“You’re a bank jockey now.”
When my startup life blew up and I was left to start all over again, I joined a bank. A few weeks in a senior leader said this line to me.
A bank jockey is a low-ranking employee. I was a clown that had to juggle many balls every day. The first one was customers. They’d call. I’d answer.
“How may I help you sir?”
Often they’d be aggravated. The phone menu had so many options that it was a miracle if a customer ever reached the right department. The call routing was so bad there was an entire team conveniently called “switchboard.” I imagined them to be like those old school folks in the early days of phones that would take a cable from one hole and put it into another to connect a call.
The second ball I juggled is meetings. Just when I thought I had time to get everything done, some random meeting would appear in my calendar. Nobody cared about my time. I tried to work hard so I could get home at a reasonable hour and read.
My life required plenty of downtime because my mental illness was severe.
When your mind tells you that you can’t even trust gravity, panic is a daily occurrence. I could be eating a biscuit and go from calm to terrified in 30 seconds. It might sound interesting. It’s not. It’s my worst nightmare.
The only solution at the time was to relax the mind. Books helped. I read “One Up On Wall Street.” Then I realized I could never be confident and become a stockbroker. So I gave up that dream. Writing became my obsession.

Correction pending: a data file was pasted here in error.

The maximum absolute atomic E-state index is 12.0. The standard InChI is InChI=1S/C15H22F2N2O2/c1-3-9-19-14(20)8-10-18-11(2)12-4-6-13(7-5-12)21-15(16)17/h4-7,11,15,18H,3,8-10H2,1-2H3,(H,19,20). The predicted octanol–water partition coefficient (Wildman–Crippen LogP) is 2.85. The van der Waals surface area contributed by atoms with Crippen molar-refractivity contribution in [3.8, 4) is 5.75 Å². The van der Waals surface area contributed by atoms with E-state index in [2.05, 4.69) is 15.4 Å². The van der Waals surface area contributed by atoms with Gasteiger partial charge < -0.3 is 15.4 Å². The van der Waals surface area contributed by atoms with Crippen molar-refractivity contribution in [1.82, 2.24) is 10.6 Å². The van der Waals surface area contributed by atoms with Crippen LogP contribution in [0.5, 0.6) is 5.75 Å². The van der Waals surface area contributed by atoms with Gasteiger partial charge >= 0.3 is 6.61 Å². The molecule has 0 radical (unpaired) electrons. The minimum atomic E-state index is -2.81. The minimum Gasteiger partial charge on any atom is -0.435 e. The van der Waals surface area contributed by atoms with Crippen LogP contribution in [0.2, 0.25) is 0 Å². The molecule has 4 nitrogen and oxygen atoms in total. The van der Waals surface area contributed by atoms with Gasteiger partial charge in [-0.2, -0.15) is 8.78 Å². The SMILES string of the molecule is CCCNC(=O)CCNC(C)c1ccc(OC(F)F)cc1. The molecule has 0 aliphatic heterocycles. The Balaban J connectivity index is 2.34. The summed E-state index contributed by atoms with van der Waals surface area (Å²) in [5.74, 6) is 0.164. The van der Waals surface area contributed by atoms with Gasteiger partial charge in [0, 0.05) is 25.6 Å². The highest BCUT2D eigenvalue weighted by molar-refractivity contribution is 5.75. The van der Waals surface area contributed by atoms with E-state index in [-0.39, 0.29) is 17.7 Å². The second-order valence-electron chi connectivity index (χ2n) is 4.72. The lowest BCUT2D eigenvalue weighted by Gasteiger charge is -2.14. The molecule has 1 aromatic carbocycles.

The third ball I juggled was paperwork. Banks have a lot of compliance. If you sell something you’ve got to cover your tracks. First there was the legal script.
I had to read a script like this to every client. The crazy thing is, not one customer ever protested. It was like saying “we’re going to take all of your possessions and ruin your life. Is that okay?”
After the call I had to generate contracts, fill out spreadsheets, and write on a giant whiteboard. Then we rang a golden bell. It never made sense to me because everybody was always on the phone and customers could hear. They didn’t like the bell. They would often make comments about it being rung every 5 seconds like a Dutch Auction.
Because of all the meetings, I often didn’t get time to call customers back or keep up with compliance. 5PM would roll around. My day would just be getting started.
I’d stay back for hours to complete the real work I couldn’t do during the day, when douchebags in pinstripe suits kept calling meetings to stroke their egos. The meetings could always have been an email.
But they liked the feeling of control. They liked knowing they could round us up like sheep and stuff us into a tiny meeting room, while they talk nonsense about “the business” and accidentally drench us in saliva.
Meetings are why the workday is so long
I’m sure you can relate. Meeting overwhelm is an epidemic in the business world, according to research. Now that every employee has a Zoom or Microsoft Teams account we’re screwed. Microsoft Teams is the worst.
If you don’t show up to the video meeting the organizer can video call you and send you harassing messages telling you to hurry up and join. In the past you just didn’t show up and people would wonder. Then there are the statuses. People can see if you’re online, offline, posting on social media, out-of-office, etc. There’s no private life anymore.
I hear many people say “meetings aren’t so bad. Stop exaggerating.”
Wanna make a bet?
There are many employees in companies who should change their name. They should now be called “Meeting Organisers.” That’s the reason their job exists — to set up painful meetings. They don’t care because they don’t have customers to call back or spreadsheets to fill in. Nope.
They almost think all of the meetings are comical. They’ll happily email your boss if you don’t go to their “Product Innovation 101” bullsh*t meeting about nothing.